So you wanted to have a career ladder.

Yeah. Absolutely. I wanted to have some structure. You know, after coming out of college, living in an apartment, dorms possibly, you look forward to living a life with structure. I want to buy a home. Maybe I couldn't do that my first year, but after I climb that ladder to that step I can start to do that. That was something for me, paying attention to the long term goals of education overall.

What about some of the other pieces? I know they're talking about having teachers be evaluated based on student results.

Well, of course our main job as teachers is to educate our students and to help them show learning gains, to improve from where they entered your class at the beginning of the year to the end. The only real problem I have with it as an educator and especially as a newer educator is currently in the state with FCAT, I don't like to see more testing on our students, especially when that testing directly links to educators' pay scale. I just think that's an added component to the education system that is not necessary. Currently the FCAT tests we're taking deal with reading, math and science. ... Now you're going to say in the eighth-grade system they're going to have to create one for history and I would imagine for any other academic electives under this plan. ...

It sounds more like you're concerned about giving students more tests than you are about being rated on the outcome of the tests, that you are willing to accept being evaluated on their work but you just don't want to test them so much.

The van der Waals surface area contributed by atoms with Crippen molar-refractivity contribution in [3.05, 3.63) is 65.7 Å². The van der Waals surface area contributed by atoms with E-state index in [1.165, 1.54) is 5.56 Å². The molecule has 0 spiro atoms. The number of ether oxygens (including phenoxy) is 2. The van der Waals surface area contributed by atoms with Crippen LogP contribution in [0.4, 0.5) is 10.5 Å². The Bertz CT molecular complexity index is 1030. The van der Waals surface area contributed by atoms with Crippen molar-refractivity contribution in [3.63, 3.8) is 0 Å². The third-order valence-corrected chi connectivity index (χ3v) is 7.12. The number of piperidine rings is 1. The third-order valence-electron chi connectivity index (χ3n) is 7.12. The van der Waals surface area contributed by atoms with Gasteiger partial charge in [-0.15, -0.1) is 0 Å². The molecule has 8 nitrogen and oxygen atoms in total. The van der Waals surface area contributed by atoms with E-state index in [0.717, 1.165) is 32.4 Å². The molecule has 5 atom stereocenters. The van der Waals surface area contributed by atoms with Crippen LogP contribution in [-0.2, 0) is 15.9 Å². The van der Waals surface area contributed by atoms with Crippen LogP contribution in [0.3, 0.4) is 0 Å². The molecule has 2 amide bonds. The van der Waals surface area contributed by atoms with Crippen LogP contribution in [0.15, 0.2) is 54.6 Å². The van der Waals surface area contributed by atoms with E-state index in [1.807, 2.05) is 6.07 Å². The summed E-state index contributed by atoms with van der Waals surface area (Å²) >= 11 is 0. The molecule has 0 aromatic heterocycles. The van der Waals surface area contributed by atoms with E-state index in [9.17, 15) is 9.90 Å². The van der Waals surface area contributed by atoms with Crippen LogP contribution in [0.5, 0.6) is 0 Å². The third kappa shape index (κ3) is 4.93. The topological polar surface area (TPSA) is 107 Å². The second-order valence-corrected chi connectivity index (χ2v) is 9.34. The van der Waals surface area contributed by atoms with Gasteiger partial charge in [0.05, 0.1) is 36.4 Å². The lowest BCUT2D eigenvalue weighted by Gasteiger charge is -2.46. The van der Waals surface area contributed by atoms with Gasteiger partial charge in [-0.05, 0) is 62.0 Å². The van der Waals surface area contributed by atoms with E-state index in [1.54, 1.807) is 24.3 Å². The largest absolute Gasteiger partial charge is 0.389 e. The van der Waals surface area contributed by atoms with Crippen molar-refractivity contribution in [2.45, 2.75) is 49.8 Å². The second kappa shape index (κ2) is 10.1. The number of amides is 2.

Well, not so much that I'm overly happy about being evaluated on their work. I just don't like the idea of it being one assessment. Because is one assessment truly how much gain you've made in the classroom? For instance, say you have a student in your class who at the beginning of the year would do nothing .... And by the end of the year you've got him or her completing assignments. Now, their test might not show gains. But that student has gained knowledge. He or she has done more. So I don't like setting it all on one test.

But are you okay with the idea of having someone evaluate you based on your students' performance if they look at each student individually, then?

That's a tricky one. ... I kind of feel for me personally I do so much individual reflection on my students ... I'm only in my second year. So I can't necessarily say for sure that I would be able to say yes. The reason being, I've never been formally assessed in my subject area. I've never been able to look at an FCAT result for history. So in my specific subject area I can't say, well, yeah, last year my kids, 90 percent had learning gains. ...

Do you think overall teachers ought to be evaluated based on the performance of their students?